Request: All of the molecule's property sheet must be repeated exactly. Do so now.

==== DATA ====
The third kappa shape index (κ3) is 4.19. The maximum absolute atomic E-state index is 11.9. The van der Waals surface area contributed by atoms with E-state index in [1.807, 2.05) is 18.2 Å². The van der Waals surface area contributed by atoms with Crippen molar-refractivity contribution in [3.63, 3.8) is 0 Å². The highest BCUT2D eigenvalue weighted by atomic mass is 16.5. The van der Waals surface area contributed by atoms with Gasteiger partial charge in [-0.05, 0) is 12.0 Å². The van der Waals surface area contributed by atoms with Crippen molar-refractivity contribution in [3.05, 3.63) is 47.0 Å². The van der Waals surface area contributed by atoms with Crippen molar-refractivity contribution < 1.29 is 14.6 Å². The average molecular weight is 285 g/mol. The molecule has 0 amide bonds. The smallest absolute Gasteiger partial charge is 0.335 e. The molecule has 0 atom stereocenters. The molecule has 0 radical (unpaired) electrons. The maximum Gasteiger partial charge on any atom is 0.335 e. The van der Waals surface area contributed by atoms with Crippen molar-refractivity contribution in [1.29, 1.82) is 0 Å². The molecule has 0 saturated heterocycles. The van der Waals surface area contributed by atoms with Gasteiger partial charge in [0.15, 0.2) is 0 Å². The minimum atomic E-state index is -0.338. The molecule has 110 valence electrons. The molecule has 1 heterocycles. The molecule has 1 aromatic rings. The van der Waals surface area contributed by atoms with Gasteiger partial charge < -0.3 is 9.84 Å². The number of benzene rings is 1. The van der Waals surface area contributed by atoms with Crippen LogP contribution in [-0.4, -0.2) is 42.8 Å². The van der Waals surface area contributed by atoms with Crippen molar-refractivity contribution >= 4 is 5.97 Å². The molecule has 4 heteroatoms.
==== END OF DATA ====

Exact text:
The third kappa shape index (κ3) is 4.19. The maximum absolute atomic E-state index is 11.9. The van der Waals surface area contributed by atoms with E-state index in [1.807, 2.05) is 18.2 Å². The van der Waals surface area contributed by atoms with Crippen molar-refractivity contribution in [3.63, 3.8) is 0 Å². The highest BCUT2D eigenvalue weighted by atomic mass is 16.5. The van der Waals surface area contributed by atoms with Gasteiger partial charge in [-0.05, 0) is 12.0 Å². The van der Waals surface area contributed by atoms with Crippen molar-refractivity contribution in [3.05, 3.63) is 47.0 Å². The van der Waals surface area contributed by atoms with Crippen molar-refractivity contribution < 1.29 is 14.6 Å². The average molecular weight is 285 g/mol. The molecule has 0 amide bonds. The smallest absolute Gasteiger partial charge is 0.335 e. The molecule has 0 atom stereocenters. The molecule has 0 radical (unpaired) electrons. The maximum Gasteiger partial charge on any atom is 0.335 e. The van der Waals surface area contributed by atoms with Crippen molar-refractivity contribution in [1.29, 1.82) is 0 Å². The molecule has 0 saturated heterocycles. The van der Waals surface area contributed by atoms with Gasteiger partial charge in [0.15, 0.2) is 0 Å². The minimum atomic E-state index is -0.338. The molecule has 110 valence electrons. The molecule has 1 heterocycles. The molecule has 1 aromatic rings. The van der Waals surface area contributed by atoms with Gasteiger partial charge < -0.3 is 9.84 Å². The number of benzene rings is 1. The van der Waals surface area contributed by atoms with Crippen LogP contribution in [-0.4, -0.2) is 42.8 Å². The van der Waals surface area contributed by atoms with Crippen molar-refractivity contribution >= 4 is 5.97 Å². The molecule has 4 heteroatoms.